Sherwin-Williams’ WB Acrolon 100, developed through waterborne technology, delivers aesthetics and protection in one topcoat. It all adds up to extended maintenance and recoat cycles.
Inland river crews have a lot on their plate. When your job is to be a deckhand, you don’t want to spend much time being a painter. There’s never a good time to be a painter. However, keeping vessels free of corrosion and looking good is part of the job. So crews must attend to painting the freeboards, superstructures and decks, usually on the go. Solvent-based urethane topcoats have been the standard choice of port engineers and fleet managers for combating the effects of harsh environmental exposures to tugs, barges and towboats. But it is far from the only choice.
Inland operators can now take advantage of the latest advances in waterborne coatings to achieve both good looks and long-lasting performance. We can now achieve high functionality when it comes to environmental exposures with an ultra-durable, high gloss acrylic polyurethane with performance properties far above those typically associated with premium-quality solvent-based urethanes.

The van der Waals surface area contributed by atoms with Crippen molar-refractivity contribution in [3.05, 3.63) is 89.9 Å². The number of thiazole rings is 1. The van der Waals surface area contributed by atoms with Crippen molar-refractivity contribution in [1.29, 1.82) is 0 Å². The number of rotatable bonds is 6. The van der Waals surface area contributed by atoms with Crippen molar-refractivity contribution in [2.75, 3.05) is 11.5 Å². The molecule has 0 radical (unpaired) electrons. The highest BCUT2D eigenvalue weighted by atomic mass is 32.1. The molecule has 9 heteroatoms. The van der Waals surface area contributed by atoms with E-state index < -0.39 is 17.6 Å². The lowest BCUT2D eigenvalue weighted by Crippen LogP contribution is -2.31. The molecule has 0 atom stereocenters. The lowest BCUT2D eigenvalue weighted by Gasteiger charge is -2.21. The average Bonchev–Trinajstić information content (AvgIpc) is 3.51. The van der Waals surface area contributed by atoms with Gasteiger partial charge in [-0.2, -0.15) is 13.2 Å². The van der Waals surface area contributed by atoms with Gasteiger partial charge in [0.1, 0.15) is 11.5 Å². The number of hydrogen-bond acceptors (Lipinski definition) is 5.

The inherent deficiencies of early waterbornes were long ago overcome, and expectations go well beyond just decorative attributes. In fact, Sherwin-Williams’ WB Acrolon 100 offers performance across the widest spectrum of performance criteria. It provides the gloss retention of a fluoropolymer or urethane with a clear coat, the color retention of a polysiloxane, and abrasion resistance and hardness demonstrably superior to any topcoat on the market today. Comparing this waterborne product to a traditional solvent-based urethane, in accord with various test methods, tells the story.
Test Methods Benchmark Performance